Well, the rain has changed my plans today, which was to spend some time working in my garden, and I don't feel motivated to clean and tidy the house, so I am going to post the remaining items. With the exception of more small pitcher which I didn't recognize earlier, so hopefully it is still waiting for me on the shelves when I check next week. I am looking forward to my next course starting Wednesday. It is taught by a number of different instructors, to get different perspectives. I think that will be fun. Anyhow I have plenty of ideas of things I want to try, no matter what course I'm signed up for.
One thing I have learned is that each person has a very unique style and preference, and so I am not afraid to stick with mine. In this past course, my instructor Jay tried to discourage me from using the sprayer for glazing. In his experience, and his style of ceramics, dipping has worked fine. But most of my experiences with dipped glazes have been fairly disappointing, and the pieces I have been most pleased with have been the ones I spent the time (which doesn't really seem like longer time, other than the preparation and cleanup) to spray. This became obvious to me in this course, where I sprayed many of my pieces with Clear. When I've dipped them, the Clear has gone on too thick, producing a pasty finish and very obvious crazing, which interferes with the colours and design. These pieces also demonstrate the advantages of spraying.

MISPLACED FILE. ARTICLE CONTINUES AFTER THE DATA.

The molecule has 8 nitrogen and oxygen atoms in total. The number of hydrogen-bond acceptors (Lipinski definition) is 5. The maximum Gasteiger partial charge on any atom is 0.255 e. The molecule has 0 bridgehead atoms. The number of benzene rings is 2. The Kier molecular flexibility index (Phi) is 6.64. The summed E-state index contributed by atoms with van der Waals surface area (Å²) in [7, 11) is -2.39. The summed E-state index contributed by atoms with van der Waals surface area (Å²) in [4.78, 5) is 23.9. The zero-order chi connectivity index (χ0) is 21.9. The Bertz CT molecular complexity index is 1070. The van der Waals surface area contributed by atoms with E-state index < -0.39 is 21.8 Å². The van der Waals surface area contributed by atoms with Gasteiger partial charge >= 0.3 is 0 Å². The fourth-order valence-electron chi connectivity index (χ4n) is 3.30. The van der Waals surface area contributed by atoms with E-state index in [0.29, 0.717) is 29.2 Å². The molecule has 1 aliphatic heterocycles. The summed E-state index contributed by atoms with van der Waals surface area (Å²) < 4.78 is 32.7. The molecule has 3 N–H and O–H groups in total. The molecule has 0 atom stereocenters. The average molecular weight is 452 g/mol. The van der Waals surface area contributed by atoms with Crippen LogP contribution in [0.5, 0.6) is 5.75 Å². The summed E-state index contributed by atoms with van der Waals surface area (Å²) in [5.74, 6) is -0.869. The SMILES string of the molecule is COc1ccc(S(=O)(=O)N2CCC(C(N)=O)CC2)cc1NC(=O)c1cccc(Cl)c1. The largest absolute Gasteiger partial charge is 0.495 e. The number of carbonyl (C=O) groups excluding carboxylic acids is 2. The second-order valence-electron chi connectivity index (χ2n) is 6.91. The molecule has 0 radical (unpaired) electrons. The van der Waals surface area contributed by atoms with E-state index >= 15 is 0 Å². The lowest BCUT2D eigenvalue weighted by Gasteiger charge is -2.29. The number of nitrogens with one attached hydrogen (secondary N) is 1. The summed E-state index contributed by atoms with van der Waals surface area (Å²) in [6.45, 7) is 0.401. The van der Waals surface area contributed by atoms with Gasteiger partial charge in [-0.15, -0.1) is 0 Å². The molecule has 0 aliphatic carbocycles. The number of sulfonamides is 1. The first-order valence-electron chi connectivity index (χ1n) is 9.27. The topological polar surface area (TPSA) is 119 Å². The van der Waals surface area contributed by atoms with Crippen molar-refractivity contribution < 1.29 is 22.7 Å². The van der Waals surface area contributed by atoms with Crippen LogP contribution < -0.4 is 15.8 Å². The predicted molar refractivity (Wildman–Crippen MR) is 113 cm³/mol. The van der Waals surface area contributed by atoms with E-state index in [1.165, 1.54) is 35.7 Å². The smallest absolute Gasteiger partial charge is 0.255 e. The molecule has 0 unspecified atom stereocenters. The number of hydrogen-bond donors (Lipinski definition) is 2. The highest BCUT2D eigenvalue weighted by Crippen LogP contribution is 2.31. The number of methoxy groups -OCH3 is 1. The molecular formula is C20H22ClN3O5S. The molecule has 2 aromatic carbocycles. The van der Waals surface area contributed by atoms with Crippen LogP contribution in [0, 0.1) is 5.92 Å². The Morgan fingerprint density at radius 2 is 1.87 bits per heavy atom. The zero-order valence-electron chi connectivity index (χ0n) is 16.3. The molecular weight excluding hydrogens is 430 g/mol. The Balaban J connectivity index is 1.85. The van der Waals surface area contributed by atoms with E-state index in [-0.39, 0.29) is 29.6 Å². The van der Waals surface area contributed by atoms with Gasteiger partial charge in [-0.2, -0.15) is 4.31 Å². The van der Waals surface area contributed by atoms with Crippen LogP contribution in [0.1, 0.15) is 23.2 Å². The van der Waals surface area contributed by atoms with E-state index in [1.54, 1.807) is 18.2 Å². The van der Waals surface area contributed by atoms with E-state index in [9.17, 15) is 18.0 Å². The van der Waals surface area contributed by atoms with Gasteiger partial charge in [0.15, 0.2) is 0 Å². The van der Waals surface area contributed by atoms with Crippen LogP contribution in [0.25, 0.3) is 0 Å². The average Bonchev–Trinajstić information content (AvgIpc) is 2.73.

#30 from my previous course) which was formed by a slab pressed onto a deeply textured glass bowl. This one was based on a Mikasa "Bountiful" tray. I love the cherry pattern. I would have liked to enhance the cherries with bright red underglaze, and the leaves with green, but I didn't have access to the underglazes at the time. So I dipped the whole piece in Tam's Green, and then my notes seem to say I sprayed the top with Tenmoku, although I don't see a colour difference from top to bottom, so the Tenmoku may have sank inside. Anyhow, the textures have shown up quite well, so I think this is an experiment I will try again. The whole piece is very lightweight, so would work well as a serving tray.
The bottom of the bowl slumped a bit during the glaze firing and the glazed picked up some of the kiln shelf (which can be scraped/scrubbed off, but will never be completely smooth), so next time I'll know to place the button feet wider, and probably will use 4 or 5 instead of 3.
That's it for now, until I find that remaining pitcher.
By the way, I commented on some of these being adoption candidates, but please let me know of ANY of the pieces you love, or like, or are somewhat intrigued by, and you may find these in your home.